Haunted by the terrors of the Iran-contra affair, the White House has issued a confidential memorandum forbidding any discussion by administration officials of ''private or third party'' aid for the abandoned Nicaraguan anticommunist guerrillas.

The gag rule was signed Feb. 10 by two senior presidential aides: Chief of Staff Howard Baker and National Security Adviser Colin L. Powell. Broadened at Democratic insistence to include Cabinet members as well as White House staffers, it contains not a single loophole.

Once House Democrats defeated President Reagan's contra aid package on Feb. 3, chances for armed resistance against Nicaragua's Sandinista regime were bleak at best. Those anemic prospects are further reduced by the White House gag.

The order was strongly supported by House Democrats who have fought Ronald Reagan's Central America policy for seven years. When they first read the ''Memorandum for the White House and NSC Staff'' last week, these contra-haters succeeded in widening its impact. Rep. David E. Bonior, the chief deputy majority whip and a longtime apologist for the Sandinistas, was in the lead, insisting that the memo be sent to all Cabinet members.

One immediate result: a tough pro-contra speech that Education Secretary William Bennett intended to give on Feb. 29, the day all contra aid must cease, probably will have to be reworked.

Bennett is not the only Cabinet member unhappy with the memo. Surprisingly, Secretary of State George Shultz, has taken a tougher pro-contra line than the White House since the Reagan aid program was defeated in the House.

Although Shultz told his own aides before he was aware of the Baker-Powell edict that they should not ''solicit'' private contra funding, he left a loophole prohibited by the gag rule. ''If someone comes to you and asks, 'can I give money to the contras?' tell him: of course,'' Shultz had said.

With the Iran-contra scandals in the background, the Baker-Powell memorandum does assert that the president will ''continue to work through the Congress to secure the necessary aid for the freedom fighters.'' Such chances are not bright. As for further help to save the resistance, the memo does not pussyfoot, saying ''no administration official should take a position for or against private support.''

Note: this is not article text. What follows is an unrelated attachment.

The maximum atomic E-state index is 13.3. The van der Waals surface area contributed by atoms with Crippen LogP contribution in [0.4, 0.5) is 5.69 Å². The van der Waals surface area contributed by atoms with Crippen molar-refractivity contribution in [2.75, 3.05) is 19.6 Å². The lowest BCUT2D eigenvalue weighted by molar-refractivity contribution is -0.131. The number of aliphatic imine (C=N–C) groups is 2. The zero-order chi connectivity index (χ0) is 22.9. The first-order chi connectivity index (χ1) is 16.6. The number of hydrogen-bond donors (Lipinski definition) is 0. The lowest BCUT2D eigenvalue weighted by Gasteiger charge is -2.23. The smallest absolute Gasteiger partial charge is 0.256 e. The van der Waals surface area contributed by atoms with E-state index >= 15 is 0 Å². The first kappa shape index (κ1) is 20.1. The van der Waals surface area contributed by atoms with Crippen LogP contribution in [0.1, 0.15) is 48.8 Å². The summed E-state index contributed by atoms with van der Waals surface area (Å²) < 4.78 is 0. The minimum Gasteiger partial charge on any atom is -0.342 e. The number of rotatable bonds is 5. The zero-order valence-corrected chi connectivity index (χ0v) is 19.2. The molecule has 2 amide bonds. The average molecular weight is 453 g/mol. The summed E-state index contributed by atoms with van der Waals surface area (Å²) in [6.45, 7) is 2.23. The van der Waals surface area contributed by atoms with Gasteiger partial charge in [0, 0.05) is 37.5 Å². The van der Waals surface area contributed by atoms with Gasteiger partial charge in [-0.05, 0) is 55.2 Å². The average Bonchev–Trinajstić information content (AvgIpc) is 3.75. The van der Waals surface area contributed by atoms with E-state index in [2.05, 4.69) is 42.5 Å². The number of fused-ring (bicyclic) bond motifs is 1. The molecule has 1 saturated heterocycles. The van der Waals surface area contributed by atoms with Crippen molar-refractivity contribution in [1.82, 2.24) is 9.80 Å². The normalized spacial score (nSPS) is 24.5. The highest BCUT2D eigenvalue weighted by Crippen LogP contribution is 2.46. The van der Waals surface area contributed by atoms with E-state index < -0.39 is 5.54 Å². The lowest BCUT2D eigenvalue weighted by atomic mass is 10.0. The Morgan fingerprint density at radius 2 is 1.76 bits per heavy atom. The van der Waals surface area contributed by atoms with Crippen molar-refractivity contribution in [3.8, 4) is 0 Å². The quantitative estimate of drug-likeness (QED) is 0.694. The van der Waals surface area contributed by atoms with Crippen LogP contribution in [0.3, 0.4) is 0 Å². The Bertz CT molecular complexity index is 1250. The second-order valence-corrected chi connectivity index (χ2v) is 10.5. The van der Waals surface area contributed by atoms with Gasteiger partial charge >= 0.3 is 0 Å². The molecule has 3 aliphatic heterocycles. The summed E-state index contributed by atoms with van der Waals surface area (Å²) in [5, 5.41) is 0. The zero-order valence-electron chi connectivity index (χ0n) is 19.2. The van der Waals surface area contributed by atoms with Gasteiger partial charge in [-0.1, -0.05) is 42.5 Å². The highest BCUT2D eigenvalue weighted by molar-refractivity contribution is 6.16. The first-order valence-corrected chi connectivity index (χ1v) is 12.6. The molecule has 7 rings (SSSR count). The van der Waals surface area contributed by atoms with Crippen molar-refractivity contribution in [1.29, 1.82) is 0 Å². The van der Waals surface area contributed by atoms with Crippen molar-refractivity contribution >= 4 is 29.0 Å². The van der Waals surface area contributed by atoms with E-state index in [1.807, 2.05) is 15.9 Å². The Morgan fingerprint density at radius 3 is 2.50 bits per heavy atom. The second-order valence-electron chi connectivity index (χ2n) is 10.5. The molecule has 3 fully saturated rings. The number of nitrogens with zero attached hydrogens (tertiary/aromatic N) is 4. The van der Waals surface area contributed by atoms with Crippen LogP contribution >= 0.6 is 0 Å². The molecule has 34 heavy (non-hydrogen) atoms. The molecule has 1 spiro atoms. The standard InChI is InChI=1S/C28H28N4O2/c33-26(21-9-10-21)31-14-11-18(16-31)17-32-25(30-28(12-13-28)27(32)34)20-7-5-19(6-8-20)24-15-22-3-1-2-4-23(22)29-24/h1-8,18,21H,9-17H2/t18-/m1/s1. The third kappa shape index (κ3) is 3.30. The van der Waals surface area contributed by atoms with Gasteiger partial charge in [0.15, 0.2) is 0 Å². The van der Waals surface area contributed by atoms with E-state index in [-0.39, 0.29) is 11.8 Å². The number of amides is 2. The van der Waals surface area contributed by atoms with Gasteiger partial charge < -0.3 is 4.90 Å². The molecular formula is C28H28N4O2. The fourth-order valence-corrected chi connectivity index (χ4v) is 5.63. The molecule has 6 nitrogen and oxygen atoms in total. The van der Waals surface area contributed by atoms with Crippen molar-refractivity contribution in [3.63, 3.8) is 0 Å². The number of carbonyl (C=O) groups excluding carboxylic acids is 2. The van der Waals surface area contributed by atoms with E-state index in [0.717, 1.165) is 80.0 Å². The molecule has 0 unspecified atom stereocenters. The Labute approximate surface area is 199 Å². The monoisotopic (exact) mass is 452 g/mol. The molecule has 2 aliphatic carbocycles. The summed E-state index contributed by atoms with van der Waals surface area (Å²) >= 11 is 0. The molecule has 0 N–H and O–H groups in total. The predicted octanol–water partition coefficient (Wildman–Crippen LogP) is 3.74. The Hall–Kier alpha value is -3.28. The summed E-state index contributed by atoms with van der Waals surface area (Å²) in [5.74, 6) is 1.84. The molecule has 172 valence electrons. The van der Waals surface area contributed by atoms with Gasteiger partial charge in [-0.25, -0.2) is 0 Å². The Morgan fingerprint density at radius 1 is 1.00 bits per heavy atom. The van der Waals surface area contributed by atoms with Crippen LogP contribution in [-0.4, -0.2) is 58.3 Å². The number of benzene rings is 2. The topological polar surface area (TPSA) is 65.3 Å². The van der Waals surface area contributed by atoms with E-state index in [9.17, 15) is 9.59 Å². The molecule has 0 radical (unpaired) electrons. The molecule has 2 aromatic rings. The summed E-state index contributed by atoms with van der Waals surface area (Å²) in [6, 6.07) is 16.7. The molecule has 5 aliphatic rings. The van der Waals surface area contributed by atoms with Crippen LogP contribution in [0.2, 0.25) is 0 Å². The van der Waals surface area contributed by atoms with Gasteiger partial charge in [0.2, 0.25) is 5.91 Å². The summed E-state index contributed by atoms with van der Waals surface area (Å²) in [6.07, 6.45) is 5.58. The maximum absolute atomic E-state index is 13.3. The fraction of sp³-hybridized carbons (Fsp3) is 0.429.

Any privately raised funds sent to the administration must be returned forthwith, the memo says. Officials must ''discourage private individuals from discussing private aid during briefings and meetings'' attended by administration aides.

The White House memorandum is predicated on this thesis: No matter how ''well-intentioned'' private or third-party aid (from Israel or Saudi Arabia, for example) may be, it would be ''misunderstood, misinterpreted and, therefore, counterproductive.'' Although the memorandum does not say so, its obvious purpose is to avoid the taint of Iran-contra.

Intended or not, the gag rule reinforces the judgment of pro-contra pessimists in the administration and Congress who on the day after the Feb. 3 cutoff vote privately predicted the early end of armed resistance. What the White House memo does to a future ''Who lost Nicaragua?'' debate is unclear. Republicans are eager to launch such a national political inquest if the current peace plan fails to bring democracy to Nicaragua.

To blunt the Republican assault and protect House Democrats, Speaker Jim Wright, Majority Whip Tony Coelho and Bonior are pressing a small new package of nonlethal aid to the contras. The pro-contra bloc, angered by the White House gag, will oppose this and press for arms aid.

The possibility that third-party aid would save the contras always was dubious at best. But when the president's men insensibly join David Bonior in putting the final nail in the contra coffin, the Reagan Doctrine has come full circle.